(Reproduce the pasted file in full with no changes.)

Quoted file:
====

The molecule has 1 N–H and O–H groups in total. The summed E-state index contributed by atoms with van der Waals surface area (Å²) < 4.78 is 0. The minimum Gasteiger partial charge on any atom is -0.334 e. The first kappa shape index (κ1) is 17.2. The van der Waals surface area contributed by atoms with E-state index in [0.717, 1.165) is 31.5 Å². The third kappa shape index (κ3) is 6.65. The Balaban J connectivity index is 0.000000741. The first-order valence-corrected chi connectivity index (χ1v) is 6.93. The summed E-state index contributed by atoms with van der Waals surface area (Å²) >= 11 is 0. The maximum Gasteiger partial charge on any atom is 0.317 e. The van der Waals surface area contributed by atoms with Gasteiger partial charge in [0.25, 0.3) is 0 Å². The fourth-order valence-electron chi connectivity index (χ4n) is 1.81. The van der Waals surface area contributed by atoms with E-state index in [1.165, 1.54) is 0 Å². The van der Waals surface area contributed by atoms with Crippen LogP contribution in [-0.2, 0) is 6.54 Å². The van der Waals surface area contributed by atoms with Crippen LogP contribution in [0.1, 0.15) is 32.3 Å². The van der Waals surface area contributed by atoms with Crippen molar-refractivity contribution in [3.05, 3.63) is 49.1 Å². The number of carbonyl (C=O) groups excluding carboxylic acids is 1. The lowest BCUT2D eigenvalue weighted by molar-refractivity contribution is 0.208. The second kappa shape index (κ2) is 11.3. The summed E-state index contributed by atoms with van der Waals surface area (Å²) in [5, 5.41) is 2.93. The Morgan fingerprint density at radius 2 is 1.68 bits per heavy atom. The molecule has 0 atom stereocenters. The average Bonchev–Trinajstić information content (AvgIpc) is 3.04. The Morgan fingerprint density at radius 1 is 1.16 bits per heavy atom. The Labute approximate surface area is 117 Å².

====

The molecule has 1 N–H and O–H groups in total. The summed E-state index contributed by atoms with van der Waals surface area (Å²) < 4.78 is 0. The minimum Gasteiger partial charge on any atom is -0.334 e. The first kappa shape index (κ1) is 17.2. The van der Waals surface area contributed by atoms with E-state index in [0.717, 1.165) is 31.5 Å². The third kappa shape index (κ3) is 6.65. The Balaban J connectivity index is 0.000000741. The first-order valence-corrected chi connectivity index (χ1v) is 6.93. The summed E-state index contributed by atoms with van der Waals surface area (Å²) >= 11 is 0. The maximum Gasteiger partial charge on any atom is 0.317 e. The van der Waals surface area contributed by atoms with Gasteiger partial charge in [0.25, 0.3) is 0 Å². The fourth-order valence-electron chi connectivity index (χ4n) is 1.81. The van der Waals surface area contributed by atoms with E-state index in [1.165, 1.54) is 0 Å². The van der Waals surface area contributed by atoms with Crippen LogP contribution in [-0.2, 0) is 6.54 Å². The van der Waals surface area contributed by atoms with Crippen LogP contribution in [0.1, 0.15) is 32.3 Å². The van der Waals surface area contributed by atoms with Crippen molar-refractivity contribution in [3.05, 3.63) is 49.1 Å². The number of carbonyl (C=O) groups excluding carboxylic acids is 1. The lowest BCUT2D eigenvalue weighted by molar-refractivity contribution is 0.208. The second kappa shape index (κ2) is 11.3. The summed E-state index contributed by atoms with van der Waals surface area (Å²) in [5, 5.41) is 2.93. The Morgan fingerprint density at radius 2 is 1.68 bits per heavy atom. The molecule has 0 atom stereocenters. The average Bonchev–Trinajstić information content (AvgIpc) is 3.04. The Morgan fingerprint density at radius 1 is 1.16 bits per heavy atom. The Labute approximate surface area is 117 Å².